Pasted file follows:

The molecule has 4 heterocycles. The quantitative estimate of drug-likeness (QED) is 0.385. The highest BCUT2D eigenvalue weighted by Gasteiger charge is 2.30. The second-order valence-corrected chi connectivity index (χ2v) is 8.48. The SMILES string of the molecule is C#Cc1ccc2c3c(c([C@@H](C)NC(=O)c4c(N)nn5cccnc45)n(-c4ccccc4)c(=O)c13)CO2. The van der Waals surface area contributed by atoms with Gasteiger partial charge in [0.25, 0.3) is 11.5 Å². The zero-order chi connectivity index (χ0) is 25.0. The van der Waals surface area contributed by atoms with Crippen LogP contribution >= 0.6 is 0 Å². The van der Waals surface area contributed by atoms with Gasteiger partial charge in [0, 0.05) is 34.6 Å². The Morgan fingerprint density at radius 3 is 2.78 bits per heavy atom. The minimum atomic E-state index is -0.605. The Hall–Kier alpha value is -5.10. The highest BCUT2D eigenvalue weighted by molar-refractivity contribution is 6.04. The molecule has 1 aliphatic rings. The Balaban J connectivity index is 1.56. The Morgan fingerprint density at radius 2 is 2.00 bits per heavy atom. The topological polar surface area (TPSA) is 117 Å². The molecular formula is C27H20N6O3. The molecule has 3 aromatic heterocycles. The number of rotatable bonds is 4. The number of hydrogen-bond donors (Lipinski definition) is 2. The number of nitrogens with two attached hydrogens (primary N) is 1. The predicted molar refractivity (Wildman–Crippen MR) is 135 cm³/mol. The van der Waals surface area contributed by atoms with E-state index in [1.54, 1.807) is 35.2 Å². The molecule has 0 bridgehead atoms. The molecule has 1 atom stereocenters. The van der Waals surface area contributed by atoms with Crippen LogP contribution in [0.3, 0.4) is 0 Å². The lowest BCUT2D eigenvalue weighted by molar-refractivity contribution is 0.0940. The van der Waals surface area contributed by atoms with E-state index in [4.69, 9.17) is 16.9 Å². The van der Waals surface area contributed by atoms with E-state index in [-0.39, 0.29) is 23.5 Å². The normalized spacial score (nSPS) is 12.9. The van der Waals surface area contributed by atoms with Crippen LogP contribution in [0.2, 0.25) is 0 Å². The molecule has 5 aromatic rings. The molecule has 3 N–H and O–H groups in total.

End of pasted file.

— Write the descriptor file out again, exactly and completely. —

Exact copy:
The molecule has 4 heterocycles. The quantitative estimate of drug-likeness (QED) is 0.385. The highest BCUT2D eigenvalue weighted by Gasteiger charge is 2.30. The second-order valence-corrected chi connectivity index (χ2v) is 8.48. The SMILES string of the molecule is C#Cc1ccc2c3c(c([C@@H](C)NC(=O)c4c(N)nn5cccnc45)n(-c4ccccc4)c(=O)c13)CO2. The van der Waals surface area contributed by atoms with Gasteiger partial charge in [0.25, 0.3) is 11.5 Å². The zero-order chi connectivity index (χ0) is 25.0. The van der Waals surface area contributed by atoms with Crippen LogP contribution >= 0.6 is 0 Å². The van der Waals surface area contributed by atoms with Gasteiger partial charge in [0, 0.05) is 34.6 Å². The Morgan fingerprint density at radius 3 is 2.78 bits per heavy atom. The minimum atomic E-state index is -0.605. The Hall–Kier alpha value is -5.10. The highest BCUT2D eigenvalue weighted by molar-refractivity contribution is 6.04. The molecule has 1 aliphatic rings. The Balaban J connectivity index is 1.56. The Morgan fingerprint density at radius 2 is 2.00 bits per heavy atom. The topological polar surface area (TPSA) is 117 Å². The molecular formula is C27H20N6O3. The molecule has 3 aromatic heterocycles. The number of rotatable bonds is 4. The number of hydrogen-bond donors (Lipinski definition) is 2. The number of nitrogens with two attached hydrogens (primary N) is 1. The predicted molar refractivity (Wildman–Crippen MR) is 135 cm³/mol. The van der Waals surface area contributed by atoms with E-state index in [1.54, 1.807) is 35.2 Å². The molecule has 0 bridgehead atoms. The molecule has 1 atom stereocenters. The van der Waals surface area contributed by atoms with Crippen LogP contribution in [0.3, 0.4) is 0 Å². The lowest BCUT2D eigenvalue weighted by molar-refractivity contribution is 0.0940. The van der Waals surface area contributed by atoms with E-state index in [4.69, 9.17) is 16.9 Å². The van der Waals surface area contributed by atoms with E-state index in [-0.39, 0.29) is 23.5 Å². The normalized spacial score (nSPS) is 12.9. The van der Waals surface area contributed by atoms with Crippen LogP contribution in [0.2, 0.25) is 0 Å². The molecule has 5 aromatic rings. The molecule has 3 N–H and O–H groups in total.